Live imaging and analysis of postnatal mouse retinal development
1 Department of Biology, University of Victoria, Station CSC, PO Box 3020, Victoria, BC V8W 3N5, Canada
2 FRAN, University of Guelph, Guelph, ON, Canada
3 Department of Psychiatry, University of British Columbia, Vancouver, BC, Canada
4 Department of Biochemistry/Microbiology, University of Victoria, Victoria, BC, Canada
5 Current address: Department of Surgery (Neurosurgery), Dalhousie University, Halifax, NS B3H 3A7, Canada
BMC Developmental Biology 2013, 13:24 doi:10.1186/1471-213X-13-24Published: 10 June 2013
The explanted, developing rodent retina provides an efficient and accessible preparation for use in gene transfer and pharmacological experimentation. Many of the features of normal development are retained in the explanted retina, including retinal progenitor cell proliferation, heterochronic cell production, interkinetic nuclear migration, and connectivity. To date, live imaging in the developing retina has been reported in non-mammalian and mammalian whole-mount samples. An integrated approach to rodent retinal culture/transfection, live imaging, cell tracking, and analysis in structurally intact explants greatly improves our ability to assess the kinetics of cell production.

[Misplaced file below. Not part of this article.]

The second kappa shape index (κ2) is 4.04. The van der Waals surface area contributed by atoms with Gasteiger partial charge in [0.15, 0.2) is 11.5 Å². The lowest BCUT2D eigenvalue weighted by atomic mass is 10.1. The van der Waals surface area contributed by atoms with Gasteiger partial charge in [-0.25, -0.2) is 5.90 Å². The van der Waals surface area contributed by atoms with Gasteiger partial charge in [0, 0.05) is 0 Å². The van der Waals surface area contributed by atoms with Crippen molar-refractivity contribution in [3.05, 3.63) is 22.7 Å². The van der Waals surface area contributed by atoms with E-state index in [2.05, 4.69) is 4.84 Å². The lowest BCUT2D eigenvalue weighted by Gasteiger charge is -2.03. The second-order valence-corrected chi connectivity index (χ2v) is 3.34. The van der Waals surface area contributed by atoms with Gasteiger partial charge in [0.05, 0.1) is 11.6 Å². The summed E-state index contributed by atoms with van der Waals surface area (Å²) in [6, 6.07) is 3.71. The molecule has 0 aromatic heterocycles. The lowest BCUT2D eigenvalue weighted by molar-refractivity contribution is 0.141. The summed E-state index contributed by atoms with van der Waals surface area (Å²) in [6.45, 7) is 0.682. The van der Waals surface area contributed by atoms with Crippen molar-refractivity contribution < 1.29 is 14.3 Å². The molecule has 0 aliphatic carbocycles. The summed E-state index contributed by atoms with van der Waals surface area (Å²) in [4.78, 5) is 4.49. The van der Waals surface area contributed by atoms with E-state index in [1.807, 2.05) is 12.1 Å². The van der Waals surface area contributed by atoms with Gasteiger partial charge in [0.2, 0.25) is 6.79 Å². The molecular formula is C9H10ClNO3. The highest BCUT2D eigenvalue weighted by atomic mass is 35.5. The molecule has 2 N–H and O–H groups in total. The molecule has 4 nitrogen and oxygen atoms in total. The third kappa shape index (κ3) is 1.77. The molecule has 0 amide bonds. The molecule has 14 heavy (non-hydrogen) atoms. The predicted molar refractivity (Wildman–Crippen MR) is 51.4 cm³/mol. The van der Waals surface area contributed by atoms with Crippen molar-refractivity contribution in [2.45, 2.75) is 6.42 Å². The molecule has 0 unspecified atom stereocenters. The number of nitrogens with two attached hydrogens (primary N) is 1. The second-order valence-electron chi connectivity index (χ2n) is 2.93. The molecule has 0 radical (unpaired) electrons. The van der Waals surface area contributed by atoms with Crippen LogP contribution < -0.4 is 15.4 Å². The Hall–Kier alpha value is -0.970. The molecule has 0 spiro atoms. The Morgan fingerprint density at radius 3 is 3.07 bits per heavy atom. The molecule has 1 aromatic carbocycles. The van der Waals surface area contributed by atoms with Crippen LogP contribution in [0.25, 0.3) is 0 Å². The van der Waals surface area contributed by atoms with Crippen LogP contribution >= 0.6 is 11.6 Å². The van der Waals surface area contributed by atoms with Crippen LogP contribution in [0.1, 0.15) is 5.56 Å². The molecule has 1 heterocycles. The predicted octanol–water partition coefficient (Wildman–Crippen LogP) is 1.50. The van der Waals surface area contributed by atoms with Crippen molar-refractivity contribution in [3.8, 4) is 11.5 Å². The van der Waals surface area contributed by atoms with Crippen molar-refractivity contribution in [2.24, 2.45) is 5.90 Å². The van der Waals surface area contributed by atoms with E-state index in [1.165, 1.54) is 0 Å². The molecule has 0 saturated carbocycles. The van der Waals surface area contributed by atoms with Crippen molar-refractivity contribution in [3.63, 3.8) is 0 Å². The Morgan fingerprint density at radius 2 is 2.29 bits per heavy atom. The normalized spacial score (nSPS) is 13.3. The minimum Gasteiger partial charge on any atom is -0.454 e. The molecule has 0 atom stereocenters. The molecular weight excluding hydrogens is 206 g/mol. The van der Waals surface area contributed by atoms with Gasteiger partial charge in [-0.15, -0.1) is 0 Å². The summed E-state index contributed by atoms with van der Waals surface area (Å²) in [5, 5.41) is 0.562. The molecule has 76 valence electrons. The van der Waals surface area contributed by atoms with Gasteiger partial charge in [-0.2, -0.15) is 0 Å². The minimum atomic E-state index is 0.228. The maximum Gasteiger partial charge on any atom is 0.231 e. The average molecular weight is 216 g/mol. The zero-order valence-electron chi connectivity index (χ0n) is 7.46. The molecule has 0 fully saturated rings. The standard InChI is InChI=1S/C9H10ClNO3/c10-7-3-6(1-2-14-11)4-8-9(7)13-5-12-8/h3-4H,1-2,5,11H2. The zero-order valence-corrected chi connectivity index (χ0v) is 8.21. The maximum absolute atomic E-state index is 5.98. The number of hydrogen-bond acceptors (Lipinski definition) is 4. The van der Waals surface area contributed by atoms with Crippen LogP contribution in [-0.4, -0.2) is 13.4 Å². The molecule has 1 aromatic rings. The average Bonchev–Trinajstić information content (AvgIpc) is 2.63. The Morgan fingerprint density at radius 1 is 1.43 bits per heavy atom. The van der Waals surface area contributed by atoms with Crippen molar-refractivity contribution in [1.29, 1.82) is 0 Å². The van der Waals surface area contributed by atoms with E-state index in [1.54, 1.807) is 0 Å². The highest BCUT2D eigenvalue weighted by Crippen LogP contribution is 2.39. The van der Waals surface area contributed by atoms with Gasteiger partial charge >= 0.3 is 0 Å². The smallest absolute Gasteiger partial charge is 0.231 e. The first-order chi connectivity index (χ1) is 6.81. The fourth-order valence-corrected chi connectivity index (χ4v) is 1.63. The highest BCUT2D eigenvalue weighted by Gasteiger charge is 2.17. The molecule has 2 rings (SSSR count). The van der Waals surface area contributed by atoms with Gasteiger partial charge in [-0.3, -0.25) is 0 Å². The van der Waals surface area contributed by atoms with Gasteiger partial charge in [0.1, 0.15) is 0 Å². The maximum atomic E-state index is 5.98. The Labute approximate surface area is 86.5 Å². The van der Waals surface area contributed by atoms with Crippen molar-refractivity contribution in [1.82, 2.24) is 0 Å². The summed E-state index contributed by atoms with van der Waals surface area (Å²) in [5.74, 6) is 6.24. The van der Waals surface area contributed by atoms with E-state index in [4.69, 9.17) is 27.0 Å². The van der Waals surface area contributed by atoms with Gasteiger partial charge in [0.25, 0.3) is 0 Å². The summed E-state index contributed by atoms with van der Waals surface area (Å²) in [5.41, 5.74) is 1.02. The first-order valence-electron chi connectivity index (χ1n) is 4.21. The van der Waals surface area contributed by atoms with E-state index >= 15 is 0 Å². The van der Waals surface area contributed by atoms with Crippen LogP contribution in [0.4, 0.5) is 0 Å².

In this report, we describe the assembly and maintenance of an in vitro, CO2-independent, live mouse retinal preparation that is accessible by both upright and inverted, 2-photon or confocal microscopes. The optics of this preparation permit high-quality and multi-channel imaging of retinal cells expressing fluorescent reporters for up to 48h. Tracking of interkinetic nuclear migration within individual cells, and changes in retinal progenitor cell morphology are described. Follow-up, hierarchical cluster screening revealed that several different dependent variable measures can be used to identify and group movement kinetics in experimental and control samples.
Collectively, these methods provide a robust approach to assay multiple features of rodent retinal development using live imaging.